subsequent insect infestations. Some species are more susceptible to pollutant exposure
than others, and changes in stand composition and structure have been found over the last
30 years in the San Bernardino Mountains. Poor water quality (high in nitrates) has been
documented from watersheds in areas of high pollutant exposure.
The most likely climatically-driven environmental change in the west is increased
frequency and duration of drought. Although Global Circulation Models (GCMs) predict as
much as a 30% increase in precipitation for California, greater evaporative demand imposed
by higher water holding capacity of warmer air, and more rain-on-snow events in late fall
and early spring are expected to result in an overall increase in drought. Chronic drought
in combination with high air pollution exposure is expected to further deteriorate forest
health, and alter ecosystem structure and function.
Our project has a long record of using interdisciplinary approaches to solve problems
in cooperation with the National Forest System, US Environmental Protection Agency,
California Air Resources Board, Air Resource Management Districts, National Park Service,
and various national and foreign partners to develop the information base needed for
assessing the ecosystem response to pollutant exposure. Long-term studies in local and
regional mountains will continue to yield valuable data on forest ecosystem response to
atmospheric deposition. Short- to medium-term experiments will be designed or continued to
understand leaf, stand, ecosystem, and watershed response to pollutants and
climatically-driven stressors. Simulation models will be used to integrate complex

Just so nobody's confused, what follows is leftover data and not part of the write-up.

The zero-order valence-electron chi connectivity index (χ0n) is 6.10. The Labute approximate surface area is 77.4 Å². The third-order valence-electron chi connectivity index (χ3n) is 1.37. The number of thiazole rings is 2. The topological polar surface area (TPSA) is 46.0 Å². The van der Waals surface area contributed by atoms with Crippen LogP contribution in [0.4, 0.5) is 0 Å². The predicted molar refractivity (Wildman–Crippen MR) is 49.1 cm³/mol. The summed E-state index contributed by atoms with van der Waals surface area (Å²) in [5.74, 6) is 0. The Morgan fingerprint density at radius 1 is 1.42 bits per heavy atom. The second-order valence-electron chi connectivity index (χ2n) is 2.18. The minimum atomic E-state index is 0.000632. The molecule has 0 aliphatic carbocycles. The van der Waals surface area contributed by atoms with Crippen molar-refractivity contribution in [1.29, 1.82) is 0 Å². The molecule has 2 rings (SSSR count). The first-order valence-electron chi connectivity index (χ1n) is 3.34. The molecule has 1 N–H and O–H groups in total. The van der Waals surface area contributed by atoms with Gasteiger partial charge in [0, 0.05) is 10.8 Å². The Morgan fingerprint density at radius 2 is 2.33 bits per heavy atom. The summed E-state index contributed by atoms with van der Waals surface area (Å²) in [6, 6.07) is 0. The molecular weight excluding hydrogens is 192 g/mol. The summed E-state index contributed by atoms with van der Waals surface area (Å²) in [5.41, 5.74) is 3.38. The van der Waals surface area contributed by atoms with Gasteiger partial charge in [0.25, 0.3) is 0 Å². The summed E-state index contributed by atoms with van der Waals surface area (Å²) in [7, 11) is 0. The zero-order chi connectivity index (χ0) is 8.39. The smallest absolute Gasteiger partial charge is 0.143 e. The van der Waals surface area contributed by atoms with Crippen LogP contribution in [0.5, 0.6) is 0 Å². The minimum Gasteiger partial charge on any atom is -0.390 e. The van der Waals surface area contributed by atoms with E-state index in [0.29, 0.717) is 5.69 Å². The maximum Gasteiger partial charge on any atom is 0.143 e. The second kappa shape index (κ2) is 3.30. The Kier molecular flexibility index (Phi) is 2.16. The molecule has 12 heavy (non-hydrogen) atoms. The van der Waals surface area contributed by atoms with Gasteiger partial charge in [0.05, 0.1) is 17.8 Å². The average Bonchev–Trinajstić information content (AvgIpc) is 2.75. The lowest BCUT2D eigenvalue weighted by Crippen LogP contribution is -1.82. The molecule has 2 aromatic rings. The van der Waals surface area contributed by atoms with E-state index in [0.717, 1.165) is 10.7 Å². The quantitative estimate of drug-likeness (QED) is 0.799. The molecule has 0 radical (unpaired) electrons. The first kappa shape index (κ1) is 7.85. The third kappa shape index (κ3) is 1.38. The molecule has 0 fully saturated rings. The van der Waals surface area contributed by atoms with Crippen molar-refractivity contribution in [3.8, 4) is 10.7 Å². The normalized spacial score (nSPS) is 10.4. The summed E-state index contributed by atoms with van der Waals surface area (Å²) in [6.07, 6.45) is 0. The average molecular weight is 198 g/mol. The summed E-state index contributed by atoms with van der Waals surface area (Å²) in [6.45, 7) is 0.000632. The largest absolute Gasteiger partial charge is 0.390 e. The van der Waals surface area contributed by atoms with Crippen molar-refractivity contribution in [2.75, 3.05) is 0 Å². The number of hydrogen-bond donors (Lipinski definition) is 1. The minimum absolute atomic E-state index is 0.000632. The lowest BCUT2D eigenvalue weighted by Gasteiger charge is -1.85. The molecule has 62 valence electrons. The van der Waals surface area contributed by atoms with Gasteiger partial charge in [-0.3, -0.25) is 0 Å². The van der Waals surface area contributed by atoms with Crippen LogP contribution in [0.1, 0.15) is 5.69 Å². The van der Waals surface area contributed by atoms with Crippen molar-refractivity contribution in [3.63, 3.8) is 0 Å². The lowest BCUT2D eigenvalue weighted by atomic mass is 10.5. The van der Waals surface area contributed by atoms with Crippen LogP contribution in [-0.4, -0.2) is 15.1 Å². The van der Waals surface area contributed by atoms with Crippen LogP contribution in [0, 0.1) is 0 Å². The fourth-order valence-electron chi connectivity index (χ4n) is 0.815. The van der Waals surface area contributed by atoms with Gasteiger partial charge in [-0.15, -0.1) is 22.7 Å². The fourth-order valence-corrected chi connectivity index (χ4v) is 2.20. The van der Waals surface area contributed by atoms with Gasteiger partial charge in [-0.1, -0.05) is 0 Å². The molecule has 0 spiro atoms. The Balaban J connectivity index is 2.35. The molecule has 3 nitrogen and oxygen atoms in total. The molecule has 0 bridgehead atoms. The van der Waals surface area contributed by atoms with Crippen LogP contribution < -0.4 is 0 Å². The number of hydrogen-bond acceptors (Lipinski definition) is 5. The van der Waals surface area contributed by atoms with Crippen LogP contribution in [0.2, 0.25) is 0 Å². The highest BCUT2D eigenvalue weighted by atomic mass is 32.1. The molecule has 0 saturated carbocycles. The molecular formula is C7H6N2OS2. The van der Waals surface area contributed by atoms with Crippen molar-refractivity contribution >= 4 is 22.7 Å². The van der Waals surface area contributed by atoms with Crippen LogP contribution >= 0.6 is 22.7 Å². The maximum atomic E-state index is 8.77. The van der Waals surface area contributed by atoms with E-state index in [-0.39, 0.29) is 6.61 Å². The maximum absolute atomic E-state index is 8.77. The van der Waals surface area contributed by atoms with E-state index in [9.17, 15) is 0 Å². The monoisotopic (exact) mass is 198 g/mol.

phenomena, and to predict long-term responses that are not amenable to field studies.
One of our assignments is to interpret the mechanisms of how forest ecosystems respond
to pollutants for land managers. This is done in the form of risk assessments, which are
needed to help set realistic state and federal control standards for air quality. Research
and monitoring are needed to determine the extent and magnitude of pollutant deposition in
areas at risk. In managed forested ecosystems, a better understanding of multiple
stressors over long-time periods is important for developing better strategies. In
wilderness ecosystems, it is essential to base risk assessment of pollutant/climate
influences on sound, carefully constructed scientific criteria. We provide monitoring
protocols needed to track forest productivity and the effectiveness of protection in Class
I Wilderness areas.
Solutions to these problems are expected to improve our understanding of atmospheric
pollutant/ climatic stressor interactions within forest ecosystems, to provide high
quality scientific information to manage resources (multiple forest values, water
quality), to help set protective air quality standards, and to provide estimates of future
changes in forest ecosystems. This knowledge will provide a scientific basis for managing
forest resources now and in the future.